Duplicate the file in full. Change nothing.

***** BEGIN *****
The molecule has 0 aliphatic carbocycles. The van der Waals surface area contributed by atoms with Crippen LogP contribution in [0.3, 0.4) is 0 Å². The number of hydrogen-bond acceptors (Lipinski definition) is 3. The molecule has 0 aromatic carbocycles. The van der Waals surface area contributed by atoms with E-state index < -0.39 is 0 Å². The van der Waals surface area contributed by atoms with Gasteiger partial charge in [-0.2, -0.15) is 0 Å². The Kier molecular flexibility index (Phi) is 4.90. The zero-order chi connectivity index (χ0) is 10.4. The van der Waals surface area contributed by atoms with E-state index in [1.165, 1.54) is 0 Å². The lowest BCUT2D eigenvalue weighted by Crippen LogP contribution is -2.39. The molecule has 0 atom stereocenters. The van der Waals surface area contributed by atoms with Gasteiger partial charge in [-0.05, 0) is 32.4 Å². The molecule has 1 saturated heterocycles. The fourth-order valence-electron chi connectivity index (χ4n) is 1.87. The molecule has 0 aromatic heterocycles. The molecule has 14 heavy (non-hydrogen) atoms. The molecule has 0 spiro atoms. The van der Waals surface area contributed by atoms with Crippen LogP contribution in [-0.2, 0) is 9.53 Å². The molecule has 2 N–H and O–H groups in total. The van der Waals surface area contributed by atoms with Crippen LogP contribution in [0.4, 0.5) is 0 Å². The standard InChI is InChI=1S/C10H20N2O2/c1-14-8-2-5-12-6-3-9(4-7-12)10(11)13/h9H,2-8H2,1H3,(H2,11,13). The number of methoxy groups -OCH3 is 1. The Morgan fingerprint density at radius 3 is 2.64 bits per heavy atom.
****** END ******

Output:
The molecule has 0 aliphatic carbocycles. The van der Waals surface area contributed by atoms with Crippen LogP contribution in [0.3, 0.4) is 0 Å². The number of hydrogen-bond acceptors (Lipinski definition) is 3. The molecule has 0 aromatic carbocycles. The van der Waals surface area contributed by atoms with E-state index < -0.39 is 0 Å². The van der Waals surface area contributed by atoms with Gasteiger partial charge in [-0.2, -0.15) is 0 Å². The Kier molecular flexibility index (Phi) is 4.90. The zero-order chi connectivity index (χ0) is 10.4. The van der Waals surface area contributed by atoms with E-state index in [1.165, 1.54) is 0 Å². The lowest BCUT2D eigenvalue weighted by Crippen LogP contribution is -2.39. The molecule has 0 atom stereocenters. The van der Waals surface area contributed by atoms with Gasteiger partial charge in [-0.05, 0) is 32.4 Å². The molecule has 1 saturated heterocycles. The fourth-order valence-electron chi connectivity index (χ4n) is 1.87. The molecule has 0 aromatic heterocycles. The molecule has 14 heavy (non-hydrogen) atoms. The molecule has 0 spiro atoms. The van der Waals surface area contributed by atoms with Crippen LogP contribution in [-0.2, 0) is 9.53 Å². The molecule has 2 N–H and O–H groups in total. The van der Waals surface area contributed by atoms with Crippen LogP contribution in [0.4, 0.5) is 0 Å². The standard InChI is InChI=1S/C10H20N2O2/c1-14-8-2-5-12-6-3-9(4-7-12)10(11)13/h9H,2-8H2,1H3,(H2,11,13). The number of methoxy groups -OCH3 is 1. The Morgan fingerprint density at radius 3 is 2.64 bits per heavy atom.